Views from Space

All-sky software view from a vantage point at lunar distance. The Earth is nearly fully lit in this G-LAPS 21km resolution analysis (left). On the right is a corresponding image from DSCOVR, where the color and contrast has been adjusted to estimate a linear brightness response on the screen and the actual color saturation. Here are a larger montage , a blinking comparison and a more detailed description.

This is a simulated crescent earth view from the same distance. Compare with an actual image from the Rosetta spacecraft as it flew by Earth. Here is an animated version showing various phases that can be compared with this sequence from Himawari.


Here are two simulated views from the 400km altitude of the International Space Station. Clouds turn redder near the sunset line, and cloud shadows can be seen cast both on the land and in the air. This is what crepuscular rays look like from space. The bottom is a full polar view where the limb is about 2000km (20 degrees great circle distance) from the observer. This is the same angle as the horizon depression. Compare to this actual ISS view from a similar scenario as posted by "john71" on the Celestia forum.


Here we see more of what twilight looks like from space, complete with crepuscular rays. The location under the observer has the sun about 2 degrees below the horizon. Click for an animated launch sequence from ground level to 400km altitude as polar or cylindrical GIFS. The polar version looks up for the first 15km, then looks down.


Here is a simulation of a sunset from the ISS.


Simulated view of Earth during the upcoming solar eclipse in 2017, without clouds or sea ice. Here is an animation using an MP4 file.


Simulated view of launching from Earth with a high sun angle. Altitude in meters is shown in the upper left corner. Here is an animation as a polar view animated GIF and a cylindrical view animated GIF. The polar version looks up for the first 15km, then looks down. Some of the rainbows could be real from the launch perspectives though are probably overdone a bit.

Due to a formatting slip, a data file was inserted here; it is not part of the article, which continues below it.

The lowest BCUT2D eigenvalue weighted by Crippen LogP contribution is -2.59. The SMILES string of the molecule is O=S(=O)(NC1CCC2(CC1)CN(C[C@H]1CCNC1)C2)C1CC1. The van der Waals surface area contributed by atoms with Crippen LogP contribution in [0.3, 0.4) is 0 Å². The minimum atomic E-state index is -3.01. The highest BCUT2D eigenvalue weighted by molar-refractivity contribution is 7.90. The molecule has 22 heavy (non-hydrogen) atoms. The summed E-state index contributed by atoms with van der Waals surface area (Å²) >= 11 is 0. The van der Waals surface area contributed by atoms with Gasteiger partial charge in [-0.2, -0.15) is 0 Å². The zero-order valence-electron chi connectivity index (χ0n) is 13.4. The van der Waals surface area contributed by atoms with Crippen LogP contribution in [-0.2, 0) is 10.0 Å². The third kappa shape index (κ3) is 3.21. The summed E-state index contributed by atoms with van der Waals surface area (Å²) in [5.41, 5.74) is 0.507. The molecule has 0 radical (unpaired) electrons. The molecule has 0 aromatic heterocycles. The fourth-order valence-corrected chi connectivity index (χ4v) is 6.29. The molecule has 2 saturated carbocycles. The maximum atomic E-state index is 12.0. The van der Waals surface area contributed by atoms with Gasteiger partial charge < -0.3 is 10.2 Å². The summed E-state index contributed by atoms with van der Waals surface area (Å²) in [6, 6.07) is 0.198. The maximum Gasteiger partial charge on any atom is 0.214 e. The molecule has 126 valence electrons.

Here are some additional views from low Earth orbit (LEO) altitudes. An example shown above is just after sunrise from 200km altitude. This considers lighting components such as atmospheric sunlight scattering, zodiacal light and solar corona, airglow, stars, city lights, and the Milky Way. An empirical model was constructed that links together the brightness from the zodiacal light blending smoothly into the solar (F) corona. It may help to turn up your screen brightness to see the outer zodiacal light and Milky Way better. Clouds were omitted from these renderings.


This view from 200km altitude better shows the airglow, assuming it is a horizontally uniform shell. Twilight is underway with the sun located 8 degrees below the limb. City lights are shown in some areas. The zodiacal light is poking above the horizon. Compare with this similar image from the International Space Station.


This view has twilight just beginning with the sun located 15.95 degrees below the limb. The limb itself is pushed down quite a bit below the horizontal due to the 200km altitude point of view. The zodiacal light is poking above the limb. Compare with this similar image from the International Space Station. Little or no moonlight is present so we see the clouds illuminated primarily by the airglow.


Going further out in the solar system, here is a rendering of the sky and asscending sun as seen from the surface of Mars (click image for larger view and here for an index of frames (both 8-bit and 16-bit) and here for an MP4 animation) . Mars has more dust and less gas compared with Earths' atmosphere, making for an interesting comparison. Near the sun, the size of the dust particles produces a bluish tint due to the Mie scattering. Farther from the sun, the iron oxide composition switches the hue to slightly reddish.

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